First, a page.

I often ask traders to conduct their self-talk out loud. Sometimes we even record it. The playbacks are eye-opening. That's when we hear what we sound like when we talk to ourselves. Is the talk friendly and supportive? Is it angry and perfectionistic? Is it abusive? Is it constructive? When we hear our internal dialogue, we lay bare our self esteem: how we truly feel about ourselves and how we actually treat ourselves in this relationship between "I" and "me".

A cornerstone of cognitive approaches to change is that, to change the way we feel and act, we need to change how we process information. Much of our self talk occurs automatically, without our even being aware that it is occurring. When we keep a cognitive journal, we are making the internal dialogue explicit: writing it down so that we can be aware of it and gain some distance from it. Change begins, I find, when people recognize their self talk in real time and come to the realization: "This isn't how I want to talk to myself!"

This is especially relevant to trading. How we talk to ourselves about a trade will affect how we manage that trade. When we "lose discipline" and fail to adhere to a trade plan, it's often because the information processing we engaged in to develop the trade idea has been hijacked by a very different kind of self talk during the trade.

Here's a very simple method to alter our patterns of self talk:

Recall our visit to the expert trader Marc Greenspoon. Marc keeps with him a pocket recorder for dictation. He talks to himself through the recorder, reviewing his performance. In many of the tapes, Marc sounds like a coach talking to a player. He is both critical and motivating. His tone is no-nonsense, and he hones in on what he needs to do to improve his trading. Most important of all, Marc uses the taping to achieve a certain level of emotion and motivation. Like a half-time talk from a coach, Marc's talks to himself help him sustain the alert information processing that he needs for his kind of trading.

I believe Marc's technique--talking to himself as a way of rehearsing desirable self talk--has a great deal of promise, not just at the end of a trading day, but at the start and the middle as well. The key rule when doing the taping is to not stop the tape until you have truly hit an emotional level that represents the kind of relationship you want to have with yourself.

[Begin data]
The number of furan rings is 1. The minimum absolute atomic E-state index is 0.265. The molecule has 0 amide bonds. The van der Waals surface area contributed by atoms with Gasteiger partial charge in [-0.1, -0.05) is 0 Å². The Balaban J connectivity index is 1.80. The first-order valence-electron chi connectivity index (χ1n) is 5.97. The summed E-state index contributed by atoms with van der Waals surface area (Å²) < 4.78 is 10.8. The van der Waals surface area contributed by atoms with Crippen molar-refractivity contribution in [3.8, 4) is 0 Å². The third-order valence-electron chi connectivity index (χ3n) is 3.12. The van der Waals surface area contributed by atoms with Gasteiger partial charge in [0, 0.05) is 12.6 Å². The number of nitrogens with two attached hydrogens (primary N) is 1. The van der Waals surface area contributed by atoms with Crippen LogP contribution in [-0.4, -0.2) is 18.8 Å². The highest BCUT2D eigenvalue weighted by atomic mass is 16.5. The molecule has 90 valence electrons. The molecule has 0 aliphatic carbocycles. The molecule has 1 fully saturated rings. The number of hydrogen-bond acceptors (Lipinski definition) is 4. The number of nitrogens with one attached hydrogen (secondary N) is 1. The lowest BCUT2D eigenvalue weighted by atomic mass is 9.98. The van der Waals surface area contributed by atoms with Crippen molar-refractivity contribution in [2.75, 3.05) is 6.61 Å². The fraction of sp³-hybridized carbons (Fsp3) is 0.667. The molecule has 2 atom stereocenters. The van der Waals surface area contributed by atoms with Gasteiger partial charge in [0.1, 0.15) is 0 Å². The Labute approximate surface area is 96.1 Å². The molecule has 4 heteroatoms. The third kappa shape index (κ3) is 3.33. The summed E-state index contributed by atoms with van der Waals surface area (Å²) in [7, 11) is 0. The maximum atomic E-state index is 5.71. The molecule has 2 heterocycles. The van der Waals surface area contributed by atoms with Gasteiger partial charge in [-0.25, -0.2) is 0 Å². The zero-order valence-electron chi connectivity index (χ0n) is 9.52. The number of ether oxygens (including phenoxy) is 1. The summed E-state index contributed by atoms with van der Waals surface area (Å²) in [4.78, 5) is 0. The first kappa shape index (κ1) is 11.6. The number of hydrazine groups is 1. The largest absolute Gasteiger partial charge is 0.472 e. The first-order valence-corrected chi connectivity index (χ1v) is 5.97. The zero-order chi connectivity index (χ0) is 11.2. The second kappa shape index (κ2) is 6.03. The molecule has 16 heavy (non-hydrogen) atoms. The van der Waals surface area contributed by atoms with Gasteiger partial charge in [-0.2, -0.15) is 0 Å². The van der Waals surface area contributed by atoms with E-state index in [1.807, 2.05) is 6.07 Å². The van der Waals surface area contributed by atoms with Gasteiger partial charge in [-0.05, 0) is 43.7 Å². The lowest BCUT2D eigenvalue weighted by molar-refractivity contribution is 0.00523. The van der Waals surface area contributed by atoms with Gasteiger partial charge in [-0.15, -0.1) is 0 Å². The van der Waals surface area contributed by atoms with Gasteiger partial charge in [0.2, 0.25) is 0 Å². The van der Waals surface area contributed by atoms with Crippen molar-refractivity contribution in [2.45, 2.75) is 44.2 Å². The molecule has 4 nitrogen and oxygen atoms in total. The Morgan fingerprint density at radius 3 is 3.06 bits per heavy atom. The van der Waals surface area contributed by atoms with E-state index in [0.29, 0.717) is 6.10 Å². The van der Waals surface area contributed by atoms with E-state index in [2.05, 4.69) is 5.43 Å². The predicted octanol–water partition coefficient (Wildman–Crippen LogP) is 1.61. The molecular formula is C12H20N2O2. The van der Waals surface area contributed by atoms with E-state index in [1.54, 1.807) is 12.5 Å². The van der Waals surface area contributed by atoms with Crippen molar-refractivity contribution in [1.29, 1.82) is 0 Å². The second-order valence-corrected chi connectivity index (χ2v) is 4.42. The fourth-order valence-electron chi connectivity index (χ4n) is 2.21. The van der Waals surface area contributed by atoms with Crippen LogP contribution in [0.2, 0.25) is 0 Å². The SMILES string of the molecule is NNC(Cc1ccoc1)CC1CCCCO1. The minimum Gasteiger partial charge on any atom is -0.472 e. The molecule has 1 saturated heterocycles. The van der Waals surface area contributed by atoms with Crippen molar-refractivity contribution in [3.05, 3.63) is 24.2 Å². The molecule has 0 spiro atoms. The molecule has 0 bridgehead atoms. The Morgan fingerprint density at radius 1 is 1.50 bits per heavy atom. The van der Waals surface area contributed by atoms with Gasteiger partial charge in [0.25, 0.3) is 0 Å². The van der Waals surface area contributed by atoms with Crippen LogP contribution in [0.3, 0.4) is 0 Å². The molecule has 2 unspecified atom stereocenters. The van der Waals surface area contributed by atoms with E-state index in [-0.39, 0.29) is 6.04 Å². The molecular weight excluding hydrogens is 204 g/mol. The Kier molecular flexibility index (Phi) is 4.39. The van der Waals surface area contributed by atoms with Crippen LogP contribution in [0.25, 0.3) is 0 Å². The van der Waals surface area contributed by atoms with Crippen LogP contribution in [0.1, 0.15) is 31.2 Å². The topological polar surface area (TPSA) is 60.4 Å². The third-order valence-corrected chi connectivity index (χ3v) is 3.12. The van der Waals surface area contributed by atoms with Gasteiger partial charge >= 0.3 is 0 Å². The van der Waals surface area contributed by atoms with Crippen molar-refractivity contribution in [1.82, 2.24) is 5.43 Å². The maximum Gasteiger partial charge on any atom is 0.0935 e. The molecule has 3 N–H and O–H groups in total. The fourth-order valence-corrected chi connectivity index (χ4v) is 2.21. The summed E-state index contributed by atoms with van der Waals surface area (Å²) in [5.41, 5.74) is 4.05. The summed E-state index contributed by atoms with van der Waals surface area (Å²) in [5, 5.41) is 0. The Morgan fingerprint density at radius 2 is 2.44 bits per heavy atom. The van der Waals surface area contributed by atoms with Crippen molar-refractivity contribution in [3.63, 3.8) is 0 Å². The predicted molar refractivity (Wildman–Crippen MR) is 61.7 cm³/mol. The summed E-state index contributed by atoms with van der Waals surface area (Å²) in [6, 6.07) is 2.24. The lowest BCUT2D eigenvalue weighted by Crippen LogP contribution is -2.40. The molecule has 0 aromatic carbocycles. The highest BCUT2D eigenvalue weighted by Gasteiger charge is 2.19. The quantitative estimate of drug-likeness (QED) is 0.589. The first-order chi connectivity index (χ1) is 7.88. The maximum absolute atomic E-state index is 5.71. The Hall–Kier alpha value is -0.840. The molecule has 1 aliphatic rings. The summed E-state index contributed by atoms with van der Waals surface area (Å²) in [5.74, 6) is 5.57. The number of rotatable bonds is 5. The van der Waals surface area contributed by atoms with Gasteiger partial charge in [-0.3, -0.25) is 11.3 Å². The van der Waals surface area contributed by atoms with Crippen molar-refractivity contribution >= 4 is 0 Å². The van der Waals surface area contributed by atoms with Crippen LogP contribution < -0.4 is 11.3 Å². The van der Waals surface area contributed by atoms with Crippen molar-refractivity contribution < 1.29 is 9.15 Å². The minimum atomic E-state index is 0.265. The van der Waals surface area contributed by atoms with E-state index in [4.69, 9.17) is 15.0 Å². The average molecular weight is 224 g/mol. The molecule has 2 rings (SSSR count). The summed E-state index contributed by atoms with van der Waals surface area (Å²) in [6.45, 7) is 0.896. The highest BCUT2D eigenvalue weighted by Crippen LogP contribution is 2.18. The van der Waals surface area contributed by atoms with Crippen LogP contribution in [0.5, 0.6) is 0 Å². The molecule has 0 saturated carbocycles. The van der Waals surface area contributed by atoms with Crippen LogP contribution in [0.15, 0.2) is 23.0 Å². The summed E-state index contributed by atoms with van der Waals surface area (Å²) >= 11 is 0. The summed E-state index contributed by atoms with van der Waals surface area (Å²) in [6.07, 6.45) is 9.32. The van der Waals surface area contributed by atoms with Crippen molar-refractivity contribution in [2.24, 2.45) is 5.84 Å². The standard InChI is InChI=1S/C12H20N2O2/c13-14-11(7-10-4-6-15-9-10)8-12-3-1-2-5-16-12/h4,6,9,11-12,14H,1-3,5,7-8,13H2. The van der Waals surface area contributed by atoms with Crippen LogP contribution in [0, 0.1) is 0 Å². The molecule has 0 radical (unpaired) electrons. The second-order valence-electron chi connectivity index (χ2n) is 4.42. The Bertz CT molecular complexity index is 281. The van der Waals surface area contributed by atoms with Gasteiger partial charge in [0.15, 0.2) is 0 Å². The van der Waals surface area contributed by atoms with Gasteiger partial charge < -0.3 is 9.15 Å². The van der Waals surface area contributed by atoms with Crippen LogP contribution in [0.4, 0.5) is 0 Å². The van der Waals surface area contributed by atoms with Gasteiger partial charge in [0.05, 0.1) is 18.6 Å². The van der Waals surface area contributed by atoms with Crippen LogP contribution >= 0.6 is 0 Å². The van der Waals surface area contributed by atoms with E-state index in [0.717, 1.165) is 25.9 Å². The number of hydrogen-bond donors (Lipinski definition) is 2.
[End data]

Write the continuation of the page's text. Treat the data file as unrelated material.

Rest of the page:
A major shortcoming of written journals is that they can be emotionally sterile. They don't shift us into different ways of processing information and relating to ourselves. The best way to change our self talk might just be to practice talking with ourselves. We're always going to have a relationship with ourselves. The only question is whether or not that relationship is within our conscious control. Taking the time to consciously talk to ourselves is a great way of making our self talk conscious.


http://www.brettsteenbarger.com/articles.htm
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Old Nov 24, 2009, 7:34pm   #13
 
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It takes 10,000 hours to become an expert in any field.
Most peoples trading capital doesn't last that long.

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Old Nov 24, 2009, 11:00pm   #14
 
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Julian is spot on; you have to learn by observation first. Patience is one of the strongest things you need to learn, because unless you have the partience to study the markets, the methods, strategies, and comments - in forums such as this, you'll get wiped out very easily.

I started spread betting 4 years ago, followed some poor advice, got flawed, picked myself up (psychologically) studied, discovered a couple of systems I liked ("teach a man to fish..." type systems). Now I'm working at building up a decent sized budget with which to trade again. I think risk-management was one of the biggest things I learned

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Old Nov 24, 2009, 11:55pm   #15
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Originally Posted by Black Swan View Post
30% annual return on £100K trading capital employed is pitiful quite frankly.
Have you got £100k trading capital, and have you made more than 30% on it? If your answer is no to the first part then you've got no grounds saying that's 'pitiful'. Who's to say that person won't make 100% the next year? I'd be interested what returns you think you're capable of and what you'd be happy with?